Fascist, racist or both?

The first bill, though not as drastic as the second, provided for an amendment of the Indian Penal Code and the Code of Criminal Procedure. It made the Sedition Law even more severe. Section 124 B was added, which made the possession of seditious literature punishable with imprisonment and/or with a fine as well. This meant that one could be punished even for accidental possession of any literature that was considered seditious. A seditious document, as per the code, could be one 'which instigates or is likely to instigate the use of criminal force against the King, the Government, or a public servant or servants.' Even historical documents or books could be misconstrued as seditious. The onus would be on the possessor of the document to prove his or her innocence.

The bill also contained some added provisions under Chapter VI of the Indian Penal Code, which stated that in case the accused had a previous conviction, or had been associated, habitually or voluntarily, with a person who had been convicted under that chapter, it would affect his or her own case. This meant that even friends and relations of the previously convicted person would have to shun him or her, so as to not be accused.

Further, the bill stated that even those convicted only once would be under the scrutiny of the state and could prohibited from public speech and writing. Eventually this bill was dropped.

Bill No 2, Part 1, was far more dangerous in limitation of safeguards and checks. People could be tried by courts, which could sit in-camera, and there would be no juries, no preliminary proceedings for committal, and no appeal allowed either. Extraordinarily, evidence could be accepted from dead or missing persons and any previous conviction could also admitted as evidence. The tribunals comprised of three persons, who could be either high court judges or person of similar stature, and their judgement could send the convicted to Kala Paani in the Andamans or to the gallows.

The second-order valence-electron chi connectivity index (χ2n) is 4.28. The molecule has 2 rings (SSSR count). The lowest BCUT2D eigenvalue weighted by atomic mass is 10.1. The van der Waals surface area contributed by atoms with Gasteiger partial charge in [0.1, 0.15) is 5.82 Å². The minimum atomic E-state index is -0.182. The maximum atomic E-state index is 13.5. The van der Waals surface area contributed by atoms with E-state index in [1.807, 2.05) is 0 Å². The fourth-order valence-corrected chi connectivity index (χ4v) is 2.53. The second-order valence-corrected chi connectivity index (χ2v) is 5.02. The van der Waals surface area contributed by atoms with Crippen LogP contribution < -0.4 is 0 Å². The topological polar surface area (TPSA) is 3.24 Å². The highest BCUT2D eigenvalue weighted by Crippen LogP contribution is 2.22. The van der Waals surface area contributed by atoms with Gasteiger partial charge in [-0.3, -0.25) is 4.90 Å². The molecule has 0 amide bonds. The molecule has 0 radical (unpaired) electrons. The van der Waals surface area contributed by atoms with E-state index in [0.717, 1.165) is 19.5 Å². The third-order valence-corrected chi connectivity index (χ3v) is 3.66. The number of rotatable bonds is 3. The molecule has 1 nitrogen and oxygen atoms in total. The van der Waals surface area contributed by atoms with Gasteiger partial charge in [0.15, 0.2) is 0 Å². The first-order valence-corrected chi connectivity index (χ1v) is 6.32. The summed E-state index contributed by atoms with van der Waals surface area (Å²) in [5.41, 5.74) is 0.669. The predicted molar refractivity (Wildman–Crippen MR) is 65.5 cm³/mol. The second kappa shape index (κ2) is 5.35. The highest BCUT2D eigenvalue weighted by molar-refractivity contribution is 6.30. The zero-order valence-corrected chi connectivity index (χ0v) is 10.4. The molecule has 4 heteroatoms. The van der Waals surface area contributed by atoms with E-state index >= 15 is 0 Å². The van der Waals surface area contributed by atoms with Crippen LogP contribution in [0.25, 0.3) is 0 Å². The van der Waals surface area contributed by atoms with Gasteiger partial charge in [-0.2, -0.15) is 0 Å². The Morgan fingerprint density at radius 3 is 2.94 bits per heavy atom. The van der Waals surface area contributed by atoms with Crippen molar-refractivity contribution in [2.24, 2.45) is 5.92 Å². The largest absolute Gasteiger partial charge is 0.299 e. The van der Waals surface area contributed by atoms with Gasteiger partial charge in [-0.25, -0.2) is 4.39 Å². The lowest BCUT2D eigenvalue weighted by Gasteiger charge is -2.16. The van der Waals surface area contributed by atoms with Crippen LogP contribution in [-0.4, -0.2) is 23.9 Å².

Part II of the bill empowered the Executive to restrict and restrain anyone thought to be complicit in 'anarchical and revolutionary movements'. This could also mean restrictions through bonds and keeping the police notified of one's movements. Disobedience of any order would attract a fine of Rs 500 (a huge sum in those days), imprisonment for six months, or both.

However, it was Part III which was found to be the most `alarming'. It empowered the Executive to arrest and search without warrant and to confine persons thus arrested 'without trial in any part of a prison or place not actually used for confinement'. These so-called criminals could be kept in solitary confinement as well. In Part IV, there was provision for an automatic continuance of persons to be confined or restricted, were they already confined or restricted under the Defence India Act. Part V added a few more provisions to make the punishments watertight.

Clearly, the odds were heavily stacked against anyone who was being investigated or arrested as he would not be represented by a lawyer. B.G. Horniman, the editor of Bombay Chronicle, who was closely associated with the Satyagraha movement, and had been externed to England because of his lucidly articulated the concerns of the time. (It was Horniman who smuggled out photographs of the massacre and was one of the first to publish reports on Jallianwala Bagh in the Daily Herald in England.) He wrote, 'The position of a person attempting to defend himself against vague allegations supported by an untested police dossier before a secret inquiry of this character would be obviously hopeless. The act was to be put into operation with the 'formal declaration of the prevalence of anarchical or revolutionary movements'. The worry, of course, was that any political movement could be considered 'anarchical and revolutionary'.

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